Our Organisation Search
Quick Links
Toggle: Topics
Filter Publications
Filter

Publications

Placeholder image PDF
Greenhouse gases mitigation and agriculture - 5800

This research shows that Irish agriculture has decoupled greenhouse gas emissions from production since 990. Future climate change will marginally impact on summer grass yields but total annual production should be less affected. Greenhouse gas emissions will increase with soil C release and higher N2O emissions.

27 August 2012
Type
Technology Update
4 Pages
141KB
Placeholder image PDF
Briefing Note: Greenhouse Gas Emissions by Irish Agriculture: Consequences arising from the Food Harvest Targets

Over the next ten years an expansion in the value of Irish agriculture is projected to take place. However, the magnitude of the projected expansion is likely to be insufficient to ensure that the targets set in the Food Harvest report are achieved without the implementation of the actions recommended by the Food Harvest Committee in its Food Harvest 2020 Report.

11 February 2011
Type
Submission
33 Pages
369KB
Placeholder image PDF
Irish Agriculture, Greenhouse Gas Emissions and Climate Change: opportunities, obstacles and proposed solutions

Agriculture contributes to global balances of greenhouse gases (GHGs) through emissions of nitrous oxide and methane and through emissions and/or sequestration of carbon dioxide. In Ireland, GHG emissions from agriculture represent 29.1% of total national GHG emissions. The emission reduction target of 30% by 2020, specified in the Climate Change Response Bill, applies to national emissions. In a hypothetical scenario of proportional burden sharing across sectors, where this overall target translates into a 30% reduction target for the agricultural sector, this will have significant implications for the sustainable development of this important indigenous industry. This submission highlights key international and national issues that must be considered in preparing any GHG control instruments with a specific focus on agriculture.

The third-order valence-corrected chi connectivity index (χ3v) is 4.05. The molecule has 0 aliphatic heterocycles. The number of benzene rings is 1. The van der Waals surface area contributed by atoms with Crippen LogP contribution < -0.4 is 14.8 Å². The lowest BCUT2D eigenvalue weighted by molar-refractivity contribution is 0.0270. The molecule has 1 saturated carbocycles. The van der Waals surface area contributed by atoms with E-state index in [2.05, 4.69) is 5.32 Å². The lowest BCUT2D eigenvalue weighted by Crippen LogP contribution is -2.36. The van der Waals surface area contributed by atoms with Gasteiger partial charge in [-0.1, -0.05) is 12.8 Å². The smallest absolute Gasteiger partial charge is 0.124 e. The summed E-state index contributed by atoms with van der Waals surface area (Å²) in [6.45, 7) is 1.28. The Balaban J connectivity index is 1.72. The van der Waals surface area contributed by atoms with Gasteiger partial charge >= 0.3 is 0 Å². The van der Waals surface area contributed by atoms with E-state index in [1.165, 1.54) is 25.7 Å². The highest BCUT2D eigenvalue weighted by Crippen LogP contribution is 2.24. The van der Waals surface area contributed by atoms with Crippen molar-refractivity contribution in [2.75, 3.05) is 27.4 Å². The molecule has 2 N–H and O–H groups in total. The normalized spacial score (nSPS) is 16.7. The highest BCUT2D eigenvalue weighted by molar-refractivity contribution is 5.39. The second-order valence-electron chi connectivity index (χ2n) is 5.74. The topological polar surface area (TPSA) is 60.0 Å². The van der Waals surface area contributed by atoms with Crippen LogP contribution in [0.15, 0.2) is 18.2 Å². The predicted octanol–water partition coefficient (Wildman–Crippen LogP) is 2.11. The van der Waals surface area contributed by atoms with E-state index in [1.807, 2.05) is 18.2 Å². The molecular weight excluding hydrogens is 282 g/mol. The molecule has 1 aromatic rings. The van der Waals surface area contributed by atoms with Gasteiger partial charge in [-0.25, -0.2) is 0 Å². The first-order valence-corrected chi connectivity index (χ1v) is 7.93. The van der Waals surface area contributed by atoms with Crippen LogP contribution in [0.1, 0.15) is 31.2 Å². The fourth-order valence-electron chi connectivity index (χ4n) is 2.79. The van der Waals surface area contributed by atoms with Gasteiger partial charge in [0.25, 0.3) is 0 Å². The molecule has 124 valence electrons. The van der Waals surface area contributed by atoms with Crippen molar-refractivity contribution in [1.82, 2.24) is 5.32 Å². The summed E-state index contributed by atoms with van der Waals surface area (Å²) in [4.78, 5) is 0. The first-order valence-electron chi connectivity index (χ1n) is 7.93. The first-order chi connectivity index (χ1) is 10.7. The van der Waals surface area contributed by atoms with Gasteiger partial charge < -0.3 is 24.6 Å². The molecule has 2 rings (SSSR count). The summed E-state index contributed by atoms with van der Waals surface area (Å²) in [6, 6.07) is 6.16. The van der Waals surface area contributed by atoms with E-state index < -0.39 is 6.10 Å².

28 January 2011
Type
Submission
93 Pages
427KB
Placeholder image PDF
Teagasc Submission to the Public Consultation on the Potential for Domestic Offsetting of Greenhouse Gas Emissions in Ireland

The EPA has commissioned a Scoping Study to examine whether a Domestic Offsetting scheme for greenhouse gas emissions in Ireland would be economically viable and would provide a cost effective and efficient way of reducing greenhouse gas emissions. Domestic offsetting is a method of enabling business to participate in a carbon market by receiving credits for the development of projects or schemes which reduce greenhouse gas emissions in Irish sectors not covered by the EU Emissions Trading Scheme (non-ETS). As part of that study, Energy Services along with Ecofys are holding a public consultation and inviting submissions from all parties that may have an interest in or knowledge of Domestic Offsetting.

01 December 2010
Type
Submission
11 Pages
96KB